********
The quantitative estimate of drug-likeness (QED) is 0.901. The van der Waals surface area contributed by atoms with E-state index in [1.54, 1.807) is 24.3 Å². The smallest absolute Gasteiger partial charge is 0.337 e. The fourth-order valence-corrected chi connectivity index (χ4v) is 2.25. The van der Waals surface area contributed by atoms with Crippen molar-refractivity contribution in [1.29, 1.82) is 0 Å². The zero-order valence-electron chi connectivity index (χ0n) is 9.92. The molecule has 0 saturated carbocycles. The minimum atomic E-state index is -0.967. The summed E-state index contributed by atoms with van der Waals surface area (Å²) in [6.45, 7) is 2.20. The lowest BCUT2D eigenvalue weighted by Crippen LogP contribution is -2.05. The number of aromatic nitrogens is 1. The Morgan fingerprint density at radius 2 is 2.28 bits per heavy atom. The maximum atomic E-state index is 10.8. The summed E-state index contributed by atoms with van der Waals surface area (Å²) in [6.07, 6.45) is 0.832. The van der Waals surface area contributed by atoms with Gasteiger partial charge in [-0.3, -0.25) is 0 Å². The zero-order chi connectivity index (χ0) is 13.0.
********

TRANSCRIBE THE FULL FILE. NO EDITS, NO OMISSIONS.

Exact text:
The quantitative estimate of drug-likeness (QED) is 0.901. The van der Waals surface area contributed by atoms with E-state index in [1.54, 1.807) is 24.3 Å². The smallest absolute Gasteiger partial charge is 0.337 e. The fourth-order valence-corrected chi connectivity index (χ4v) is 2.25. The van der Waals surface area contributed by atoms with Crippen molar-refractivity contribution in [1.29, 1.82) is 0 Å². The zero-order valence-electron chi connectivity index (χ0n) is 9.92. The molecule has 0 saturated carbocycles. The minimum atomic E-state index is -0.967. The summed E-state index contributed by atoms with van der Waals surface area (Å²) in [6.45, 7) is 2.20. The lowest BCUT2D eigenvalue weighted by Crippen LogP contribution is -2.05. The number of aromatic nitrogens is 1. The Morgan fingerprint density at radius 2 is 2.28 bits per heavy atom. The maximum atomic E-state index is 10.8. The summed E-state index contributed by atoms with van der Waals surface area (Å²) in [6.07, 6.45) is 0.832. The van der Waals surface area contributed by atoms with Gasteiger partial charge in [-0.3, -0.25) is 0 Å². The zero-order chi connectivity index (χ0) is 13.0.